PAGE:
Over the years, Saving Sight has made many improvements to its recovery process to reduce the time taken to preserve of the gift of donation and offer tissue to surgeons for transplant. As a result, much of the eye banks’ work that had once been completed by one or two positions, is now spread over a group of specialized departments. This level of specialization and expertise allows us to ensure quality, consistency, and scale our efforts to help the most people possible through our mission.


Cheryl Shares Her Brother’s Legacy as a Donor

Listen to Cheryl Share Her Brother's Legacy as a Donor

by Cheryl

April is National Donate Life Month, a time to raise awareness about the importance of organ, eye and tissue donation and to honor and celebrate those who have saved lives through the gift of donation. To celebrate Donate Life Month, Cheryl talked with Saving Sight to share her more than 20 year connection to organ donation as a kidney transplant recipient and to share her brother’s legacy first as a living kidney donor and later as an eye donor.  

“I’m such an advocate for organ donation. Scot had donated to me and then my friend ended up being a sister-like match for me, which it just seems like such a miracle that she was such a good match for me. Since my transplant, another friend of mine was an altruistic donor to a man that she did not know. And then she inspired another person to be an altruistic donor. Organ donation just really is so soul-stirring. Of course, being a kidney recipient myself I do encourage others to consider donation. There’s nothing greater than knowing one being is willing to lessen the burden of another through organ donation. When I hear organ donation stories, I know there is such good in the world. It gives our family great pride and comfort to know that our tragedy of losing Scot lessens the pain of another’s suffering. It just seems like it’s the ultimate act of humanity,” says Cheryl.

A Former Executive Director’s Retrospective

For 35 years, Dr. Ron Walkenbach served as Executive Director at Saving Sight. During his tenure in eye banking, Walkenbach saw many changes in eye, organ and tissue donation, including the public’s perspective on donation.

“The biggest change I saw by far was the attitude of the public on eye donation,” said Walkenbach, reflecting upon his career. “By the time I left in 2014, most people thought it [eye donation] was a humanitarian thing to do.”

During his time at Saving Sight, Walkenbach led the organization in its participation in the Eye Bank Association of America’s cornea collaborative. Through this project, Saving Sight helped to identify best practices in providing more tissues for transplant. Additionally, Walkenbach led Saving Sight’s support of the creation of first-person authorization registries in Missouri, Kansas and Illinois.


Advancing Technology in Corneal Transplantation

While the first corneal transplant was performed in 1905 by Dr. Eduard Zirm in the Czech Republic, it wasn’t until the mid-twentieth century that our modern system of eye banking developed in the U.S. Since then, there have been many advances in the field of corneal transplantation. A surgical procedure that required a hospital stay decades ago is now an outpatient procedure, requiring fewer stitches and boasting a quicker recovery time.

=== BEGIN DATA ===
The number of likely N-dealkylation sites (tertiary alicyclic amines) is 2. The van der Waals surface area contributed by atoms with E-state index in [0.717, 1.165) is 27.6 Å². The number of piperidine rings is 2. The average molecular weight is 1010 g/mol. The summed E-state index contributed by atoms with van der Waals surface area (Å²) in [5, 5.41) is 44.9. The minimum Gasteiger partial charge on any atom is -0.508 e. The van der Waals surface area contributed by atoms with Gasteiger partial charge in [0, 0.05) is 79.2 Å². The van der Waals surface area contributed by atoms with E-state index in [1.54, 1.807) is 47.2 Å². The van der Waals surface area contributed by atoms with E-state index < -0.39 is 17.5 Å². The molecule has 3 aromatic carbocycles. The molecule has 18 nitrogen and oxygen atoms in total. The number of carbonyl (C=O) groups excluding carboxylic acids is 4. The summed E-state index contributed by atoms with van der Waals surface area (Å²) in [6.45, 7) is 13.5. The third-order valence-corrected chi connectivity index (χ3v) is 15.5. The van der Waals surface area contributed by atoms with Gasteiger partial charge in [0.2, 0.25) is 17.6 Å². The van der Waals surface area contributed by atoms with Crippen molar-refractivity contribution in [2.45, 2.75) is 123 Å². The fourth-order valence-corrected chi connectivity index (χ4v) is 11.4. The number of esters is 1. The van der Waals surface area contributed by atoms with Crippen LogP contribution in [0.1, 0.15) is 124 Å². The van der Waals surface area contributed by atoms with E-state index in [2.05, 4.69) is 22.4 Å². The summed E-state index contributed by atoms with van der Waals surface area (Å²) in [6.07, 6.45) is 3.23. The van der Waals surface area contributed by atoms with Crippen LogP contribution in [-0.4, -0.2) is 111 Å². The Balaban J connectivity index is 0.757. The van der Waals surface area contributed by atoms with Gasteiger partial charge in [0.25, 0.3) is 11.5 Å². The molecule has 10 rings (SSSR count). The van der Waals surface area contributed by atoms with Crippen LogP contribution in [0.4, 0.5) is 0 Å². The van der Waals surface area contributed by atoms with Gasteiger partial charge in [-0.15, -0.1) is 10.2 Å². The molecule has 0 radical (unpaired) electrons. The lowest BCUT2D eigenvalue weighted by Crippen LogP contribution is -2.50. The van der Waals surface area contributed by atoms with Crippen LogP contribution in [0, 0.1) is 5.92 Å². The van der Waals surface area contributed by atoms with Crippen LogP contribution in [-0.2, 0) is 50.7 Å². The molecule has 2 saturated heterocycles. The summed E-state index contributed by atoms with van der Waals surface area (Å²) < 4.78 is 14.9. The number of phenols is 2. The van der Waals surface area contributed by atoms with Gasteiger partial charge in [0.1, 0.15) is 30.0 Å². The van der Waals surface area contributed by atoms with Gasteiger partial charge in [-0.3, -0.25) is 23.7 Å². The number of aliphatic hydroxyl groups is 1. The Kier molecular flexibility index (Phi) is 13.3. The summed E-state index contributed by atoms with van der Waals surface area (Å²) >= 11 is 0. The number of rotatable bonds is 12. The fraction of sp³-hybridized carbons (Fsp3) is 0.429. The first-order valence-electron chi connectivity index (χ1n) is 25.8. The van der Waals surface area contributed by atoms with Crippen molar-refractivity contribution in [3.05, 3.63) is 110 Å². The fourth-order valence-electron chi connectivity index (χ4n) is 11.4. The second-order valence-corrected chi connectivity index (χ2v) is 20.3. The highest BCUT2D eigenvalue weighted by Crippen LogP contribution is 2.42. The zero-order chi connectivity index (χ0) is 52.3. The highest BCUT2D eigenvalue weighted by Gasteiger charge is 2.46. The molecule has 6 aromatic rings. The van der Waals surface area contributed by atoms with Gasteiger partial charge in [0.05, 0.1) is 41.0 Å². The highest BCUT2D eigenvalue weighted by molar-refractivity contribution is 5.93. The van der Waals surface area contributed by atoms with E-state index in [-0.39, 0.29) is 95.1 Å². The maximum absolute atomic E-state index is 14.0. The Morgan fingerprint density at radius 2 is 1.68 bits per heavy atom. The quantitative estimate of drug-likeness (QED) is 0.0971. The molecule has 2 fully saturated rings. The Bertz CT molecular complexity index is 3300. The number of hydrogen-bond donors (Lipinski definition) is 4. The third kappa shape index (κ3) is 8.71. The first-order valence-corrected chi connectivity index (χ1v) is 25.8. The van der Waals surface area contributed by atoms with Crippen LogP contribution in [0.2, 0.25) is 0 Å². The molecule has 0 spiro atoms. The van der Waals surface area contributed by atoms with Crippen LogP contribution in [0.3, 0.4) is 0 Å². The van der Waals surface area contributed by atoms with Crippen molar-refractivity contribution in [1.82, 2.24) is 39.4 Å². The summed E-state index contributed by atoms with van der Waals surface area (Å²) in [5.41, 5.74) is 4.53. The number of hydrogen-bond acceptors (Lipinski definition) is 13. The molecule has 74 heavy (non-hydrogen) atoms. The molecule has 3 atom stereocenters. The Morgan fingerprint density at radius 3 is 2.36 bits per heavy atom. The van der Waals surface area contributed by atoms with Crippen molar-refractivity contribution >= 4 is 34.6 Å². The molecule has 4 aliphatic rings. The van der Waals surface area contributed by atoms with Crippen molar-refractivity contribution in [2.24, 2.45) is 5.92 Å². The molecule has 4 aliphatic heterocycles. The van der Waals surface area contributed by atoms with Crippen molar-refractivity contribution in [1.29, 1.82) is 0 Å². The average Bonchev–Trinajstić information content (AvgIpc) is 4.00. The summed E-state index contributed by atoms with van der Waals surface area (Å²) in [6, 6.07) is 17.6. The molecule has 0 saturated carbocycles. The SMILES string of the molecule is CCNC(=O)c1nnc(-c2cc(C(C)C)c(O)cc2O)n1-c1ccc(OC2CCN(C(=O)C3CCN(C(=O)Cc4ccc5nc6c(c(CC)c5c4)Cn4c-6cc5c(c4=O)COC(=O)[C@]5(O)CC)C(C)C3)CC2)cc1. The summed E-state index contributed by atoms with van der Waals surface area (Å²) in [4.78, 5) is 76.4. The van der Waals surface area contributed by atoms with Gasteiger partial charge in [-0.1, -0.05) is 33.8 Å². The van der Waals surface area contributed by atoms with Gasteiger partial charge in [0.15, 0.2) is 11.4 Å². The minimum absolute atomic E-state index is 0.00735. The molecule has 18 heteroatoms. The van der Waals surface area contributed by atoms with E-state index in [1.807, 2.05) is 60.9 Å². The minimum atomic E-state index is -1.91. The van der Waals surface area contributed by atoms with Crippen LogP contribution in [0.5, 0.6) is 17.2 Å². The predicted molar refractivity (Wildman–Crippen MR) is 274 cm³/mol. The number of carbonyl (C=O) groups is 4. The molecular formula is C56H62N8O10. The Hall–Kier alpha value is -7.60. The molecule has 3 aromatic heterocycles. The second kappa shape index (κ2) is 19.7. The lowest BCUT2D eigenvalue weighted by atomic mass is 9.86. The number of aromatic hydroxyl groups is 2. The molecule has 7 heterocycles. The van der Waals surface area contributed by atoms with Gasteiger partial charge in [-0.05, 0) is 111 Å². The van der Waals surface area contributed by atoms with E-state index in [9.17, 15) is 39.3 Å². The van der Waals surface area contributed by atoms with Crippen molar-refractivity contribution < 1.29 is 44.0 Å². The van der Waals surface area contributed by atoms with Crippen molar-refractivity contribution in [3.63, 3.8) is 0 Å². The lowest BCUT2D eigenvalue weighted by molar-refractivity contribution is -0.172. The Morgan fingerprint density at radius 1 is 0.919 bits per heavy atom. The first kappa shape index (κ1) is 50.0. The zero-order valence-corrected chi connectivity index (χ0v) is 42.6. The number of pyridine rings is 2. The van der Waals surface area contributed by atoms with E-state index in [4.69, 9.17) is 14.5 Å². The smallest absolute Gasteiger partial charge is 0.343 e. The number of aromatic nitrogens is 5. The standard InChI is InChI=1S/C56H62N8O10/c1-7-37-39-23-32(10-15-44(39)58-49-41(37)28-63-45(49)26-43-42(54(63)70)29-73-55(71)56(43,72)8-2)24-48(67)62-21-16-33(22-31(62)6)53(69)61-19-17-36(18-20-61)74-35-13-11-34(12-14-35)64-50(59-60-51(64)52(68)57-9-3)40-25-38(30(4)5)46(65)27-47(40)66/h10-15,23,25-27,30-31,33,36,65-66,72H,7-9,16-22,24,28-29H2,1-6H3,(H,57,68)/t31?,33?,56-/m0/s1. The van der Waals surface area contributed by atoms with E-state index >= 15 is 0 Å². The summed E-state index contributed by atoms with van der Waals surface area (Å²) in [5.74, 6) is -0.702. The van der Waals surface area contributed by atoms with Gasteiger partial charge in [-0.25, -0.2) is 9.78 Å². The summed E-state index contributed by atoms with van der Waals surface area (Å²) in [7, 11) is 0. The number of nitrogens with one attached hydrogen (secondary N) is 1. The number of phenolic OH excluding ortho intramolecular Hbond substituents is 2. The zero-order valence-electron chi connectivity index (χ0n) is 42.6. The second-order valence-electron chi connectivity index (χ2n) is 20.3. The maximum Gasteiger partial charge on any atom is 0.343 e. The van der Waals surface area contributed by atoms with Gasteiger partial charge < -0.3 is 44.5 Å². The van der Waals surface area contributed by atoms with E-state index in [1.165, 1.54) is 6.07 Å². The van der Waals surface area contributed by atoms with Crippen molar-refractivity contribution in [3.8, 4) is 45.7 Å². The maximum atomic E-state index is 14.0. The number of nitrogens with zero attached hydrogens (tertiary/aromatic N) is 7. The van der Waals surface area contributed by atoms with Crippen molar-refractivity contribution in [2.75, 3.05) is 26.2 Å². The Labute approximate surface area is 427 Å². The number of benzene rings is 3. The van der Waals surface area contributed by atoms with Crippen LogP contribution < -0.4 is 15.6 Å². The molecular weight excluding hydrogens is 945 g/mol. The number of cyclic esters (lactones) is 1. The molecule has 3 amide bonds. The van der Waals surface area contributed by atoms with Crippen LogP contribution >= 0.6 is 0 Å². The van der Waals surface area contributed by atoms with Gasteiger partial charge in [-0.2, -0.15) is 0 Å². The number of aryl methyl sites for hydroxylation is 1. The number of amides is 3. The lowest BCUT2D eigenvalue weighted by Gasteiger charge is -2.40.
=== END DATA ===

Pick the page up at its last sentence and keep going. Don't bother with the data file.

Throughout its 60-year history, Saving Sight has worked to meet the changing needs of the ophthalmologists, and their patients as transplant surgery techniques have advanced. Today, Saving Sight prepares donor tissue for a variety of partial-thickness lamellar transplants, meeting the needs of both physicians and our community. Listen to one of Saving Sight’s Medical Directors, Dr. Gregg Berdy, give some historical context to eye banking from a transplant surgeon’s perspective.

A Mission Begins in Mid-Missouri

Saving Sight can trace its roots to Columbia, Mo., when a partnership was formed between the University of Missouri’s Medical Center and the Lions Clubs of Missouri to start the area’s first eye tissue bank. The 1950s and 60s saw many advances in moving corneal donation and transplantation forward, including the birth of modern eye banking in the Midwest. Today, Saving Sight has grown to become one of the nation’s leading eye banks, providing the gift of sight to more than 7 people each day.

For six decades, Saving Sight has been a mainstay in the Columbia, Mo., community. At the same time, we’ve grown to serve many families and recipients throughout our region, nationally and internationally. This winter, we were proud to work with local Missouri Journalism School student, Maddy Montoya, to document the stories of two mid-Missouri individuals whose lives have been touched by Saving Sight’s mission.

For more about our history, check out our About Us page.


Check back on this page for more stories celebrating our 60 years of changing lives by saving sight each month in 2020!